In general, my research concerns decentralization, publication and querying on the Web.
Below, you can find my active research goals, and related development goals.
This page will be updated regularly based on shifts in these goals.


Link-Traversal-based Query Execution is an alternative query execution paradigm that follows links on the Web to find data, as opposed to the typical index-based query execution that is typically achieved with SPARQL engines.

My current vision is that Linked Data documents are the first step towards Linked Data publication on the Web. As such, query engines should be able to at least query data over such documents. If a more expressive interface/index is detected, engines can dynamically exploit this index to improve querying efficiency.

Plenty of useful research has already been done in this area. However, there are still plenty of things that need further investigation:

  • Guided Link Traversal: Can the performance of link-traversal-based query execution be improved by taking into account metadata or by exploiting prior knowledge about the data.
  • Property-based Link Traversal: If we ignore the fact that anyone can say anything about anything, and instead assume that only the authorative can say something about itself, how far can we get in terms of query result completeness?
  • Hybrid Query Execution: How can link-traversal-based query execution be combined with index-based query execution?

Querying over Decentralized Data on the Web

Solid is pioneering a new way of data storage on the Web. Instead of having centralized services like Facebook and Instagram to store user data, Solid allows users to store data themselves in decentralized, and personal data pods, while maintaining full data ownership. This, however, brings about a range of new problems to consider when querying over this data, so that truly decentralized applications can be built.

  • How can we query over a large number of sources in a scalable way?
  • How can users query over data that requires authentication?
  • How can a query engine be used to update data that is distributed over multiple sources?

Collaborative Querying of the Web

In most cases, query execution over Linked Data is being done in a single machine. When starting from the assumption that users execute queries themselves locally in an intelligent agent (such as Comunica), we can imagine that multiple agents may be executing equal or similar queries. In these cases, such agents may start collaborating with each other (based on some kind of incentive), in order to reduce the overall query execution time. However, there are still a couple of open questions here:

  • How can agents discover other agents that are executing similar queries in a scalable way?
  • How can agents efficiently exchange (partial) query results?

Alternative Languages for Querying Graphs

SPARQL is currently the (only) recommended way of querying graphs that are represented in RDF. However, outside of the Semantic Web community, there are a wide range of new graph query languages emerging, such as GraphQL, Cypher and GQL, each having their own advantages.

As such, there is great potential to learn from these query languages, and to come up with an alternative language for querying RDF. For example, GraphQL is a developer-friendly language that can be enhanced with a semantic context to query over RDF, which is what GraphQL-LD does.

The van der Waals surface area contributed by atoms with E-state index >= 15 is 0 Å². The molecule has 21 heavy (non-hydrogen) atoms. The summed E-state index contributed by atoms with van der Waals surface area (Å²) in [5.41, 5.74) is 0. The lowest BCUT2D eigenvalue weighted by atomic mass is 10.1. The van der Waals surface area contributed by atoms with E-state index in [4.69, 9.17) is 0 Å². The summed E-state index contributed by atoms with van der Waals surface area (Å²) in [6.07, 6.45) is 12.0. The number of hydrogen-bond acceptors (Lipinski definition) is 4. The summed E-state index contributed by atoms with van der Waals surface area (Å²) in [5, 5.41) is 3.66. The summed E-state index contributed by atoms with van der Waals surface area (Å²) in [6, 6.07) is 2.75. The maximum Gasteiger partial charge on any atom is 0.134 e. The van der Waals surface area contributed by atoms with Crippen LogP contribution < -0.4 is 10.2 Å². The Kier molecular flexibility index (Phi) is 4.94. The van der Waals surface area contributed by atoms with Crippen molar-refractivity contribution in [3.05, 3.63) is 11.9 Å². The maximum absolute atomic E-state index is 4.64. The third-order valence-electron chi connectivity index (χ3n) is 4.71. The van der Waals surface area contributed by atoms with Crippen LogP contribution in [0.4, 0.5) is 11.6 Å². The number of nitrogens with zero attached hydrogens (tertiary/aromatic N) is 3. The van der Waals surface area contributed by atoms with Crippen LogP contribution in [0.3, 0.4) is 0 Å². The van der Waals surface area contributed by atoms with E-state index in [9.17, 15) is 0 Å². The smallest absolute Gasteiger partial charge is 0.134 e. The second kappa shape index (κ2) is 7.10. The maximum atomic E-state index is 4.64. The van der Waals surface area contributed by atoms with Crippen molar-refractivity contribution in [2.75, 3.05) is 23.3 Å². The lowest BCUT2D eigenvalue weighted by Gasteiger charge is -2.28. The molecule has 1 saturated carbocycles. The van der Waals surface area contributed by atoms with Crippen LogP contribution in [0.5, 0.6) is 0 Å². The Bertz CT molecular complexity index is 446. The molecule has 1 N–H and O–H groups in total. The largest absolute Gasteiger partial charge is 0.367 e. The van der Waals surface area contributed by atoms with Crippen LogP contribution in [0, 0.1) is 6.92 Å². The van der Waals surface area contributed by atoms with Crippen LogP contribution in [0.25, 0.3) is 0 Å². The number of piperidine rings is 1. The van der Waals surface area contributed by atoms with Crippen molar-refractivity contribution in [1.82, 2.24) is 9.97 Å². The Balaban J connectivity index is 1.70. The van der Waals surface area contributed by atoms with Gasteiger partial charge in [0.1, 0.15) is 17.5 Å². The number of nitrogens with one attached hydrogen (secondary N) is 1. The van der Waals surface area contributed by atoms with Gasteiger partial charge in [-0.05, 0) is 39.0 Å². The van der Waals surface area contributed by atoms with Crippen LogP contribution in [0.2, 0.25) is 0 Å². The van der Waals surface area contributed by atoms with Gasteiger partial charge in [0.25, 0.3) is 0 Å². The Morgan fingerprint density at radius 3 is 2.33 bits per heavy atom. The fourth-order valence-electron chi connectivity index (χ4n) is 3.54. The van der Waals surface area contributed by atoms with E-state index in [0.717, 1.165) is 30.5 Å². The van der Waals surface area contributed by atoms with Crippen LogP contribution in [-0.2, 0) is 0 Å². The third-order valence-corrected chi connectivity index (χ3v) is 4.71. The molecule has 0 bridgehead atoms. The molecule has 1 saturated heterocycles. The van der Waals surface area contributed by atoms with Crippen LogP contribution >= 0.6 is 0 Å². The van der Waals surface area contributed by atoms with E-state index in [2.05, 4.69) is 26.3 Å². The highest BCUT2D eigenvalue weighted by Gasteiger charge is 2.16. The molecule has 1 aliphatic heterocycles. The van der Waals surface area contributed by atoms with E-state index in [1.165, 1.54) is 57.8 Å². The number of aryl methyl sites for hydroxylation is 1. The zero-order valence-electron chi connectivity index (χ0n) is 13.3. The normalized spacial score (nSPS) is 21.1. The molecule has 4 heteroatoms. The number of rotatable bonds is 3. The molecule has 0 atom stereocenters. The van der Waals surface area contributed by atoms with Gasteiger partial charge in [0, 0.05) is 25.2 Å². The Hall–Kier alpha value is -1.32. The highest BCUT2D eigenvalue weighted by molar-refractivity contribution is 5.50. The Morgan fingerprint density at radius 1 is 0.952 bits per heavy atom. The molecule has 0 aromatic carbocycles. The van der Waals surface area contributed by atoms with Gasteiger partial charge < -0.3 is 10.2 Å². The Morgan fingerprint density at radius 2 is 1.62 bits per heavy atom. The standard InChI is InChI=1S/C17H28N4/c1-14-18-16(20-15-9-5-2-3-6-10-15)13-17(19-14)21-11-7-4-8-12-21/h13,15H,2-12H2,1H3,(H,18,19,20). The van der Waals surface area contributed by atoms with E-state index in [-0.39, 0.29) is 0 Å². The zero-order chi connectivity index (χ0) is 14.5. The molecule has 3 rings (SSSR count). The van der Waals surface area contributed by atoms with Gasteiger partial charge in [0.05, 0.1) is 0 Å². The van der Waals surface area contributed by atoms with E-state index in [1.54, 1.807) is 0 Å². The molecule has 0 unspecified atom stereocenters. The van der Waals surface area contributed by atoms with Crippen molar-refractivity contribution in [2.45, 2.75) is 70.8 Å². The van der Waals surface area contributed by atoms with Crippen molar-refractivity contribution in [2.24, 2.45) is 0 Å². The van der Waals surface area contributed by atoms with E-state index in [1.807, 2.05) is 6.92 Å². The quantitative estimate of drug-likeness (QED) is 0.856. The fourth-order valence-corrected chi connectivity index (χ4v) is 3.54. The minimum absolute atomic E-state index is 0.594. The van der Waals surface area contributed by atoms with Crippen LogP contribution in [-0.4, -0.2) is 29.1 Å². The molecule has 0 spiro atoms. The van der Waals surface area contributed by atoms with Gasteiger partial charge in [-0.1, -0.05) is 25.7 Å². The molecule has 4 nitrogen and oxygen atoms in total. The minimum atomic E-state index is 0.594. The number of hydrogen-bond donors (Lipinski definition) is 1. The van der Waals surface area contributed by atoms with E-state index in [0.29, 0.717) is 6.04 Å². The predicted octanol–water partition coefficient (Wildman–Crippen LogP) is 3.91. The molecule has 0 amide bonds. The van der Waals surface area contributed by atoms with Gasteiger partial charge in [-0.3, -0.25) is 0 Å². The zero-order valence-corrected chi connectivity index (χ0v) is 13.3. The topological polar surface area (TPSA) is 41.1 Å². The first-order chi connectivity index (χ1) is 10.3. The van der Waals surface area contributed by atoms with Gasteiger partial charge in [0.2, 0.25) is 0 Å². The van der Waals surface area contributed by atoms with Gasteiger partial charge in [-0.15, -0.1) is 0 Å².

There are a couple of open questions related to this:

  • What are the essential (and useful) features for a graph query language?
  • What are the differences in expressivity and complexity between different graph query languages?
  • What kind of query syntax is the most developer-friendly?
  • What kind of query result format is the most developer-friendly?


Reproducible Experimentation

With Comunica, we introduced a flexible experimentation platform for Linked Data querying. Now, we want to take this a step further, and make it easier to run reproducible experiments for Linked Data querying. Such a tool should lower the effort for running experiments, and hide repetitive tasks behind automatic scripts.

This requires a couple of things:

  • The ability to configure an experiment so that deterministically reproducible experiments can be executed.
  • Automatically generating synthentic datasets and querysets for a query engine.
  • Bootstrapping of multiple machines for executing queries over. For example, testing the load of 100 clients executing queries against one server.
  • Easy analysis and reporting of results.
  • Output of the whole provenance chain, so that the exact circumstances under which an experiment was executed can be shown.

Comunica Bencher is a work-in-progress tool that aims to achieve these goals.

Querying Linked Data

Comunica is a modular JavaScript-based framework for querying Linked Data on the Web. On the one hand, this modularity is useful for research purposes, as different querying algorithms can easily be plugged in and compared to each other. On the other hand, this platform is useful for Linked Data developers as well, as it offers a flexible and expressive way of querying Linked Data over different kinds and any number of sources.

Such a framework requires a significant effort for maintenance and the implementation of new functionality. Some short-term things that are essential for Comunica are the following:

Academic Articles on the Web

ScholarMarkdown is a tool that allows you to write academic articles in the user-friendly Markdown syntax, and automatically generate HTML output with RDFa annotations. This makes it very easy to self-publish articles directly on the Web.

In order to improve the usefulness of this tool, several things are still needed:


If you’re interested in any of these topics, and you want to collaborate, or join our lab to work on any of these during a PhD or Master’s thesis, be sure to contact me.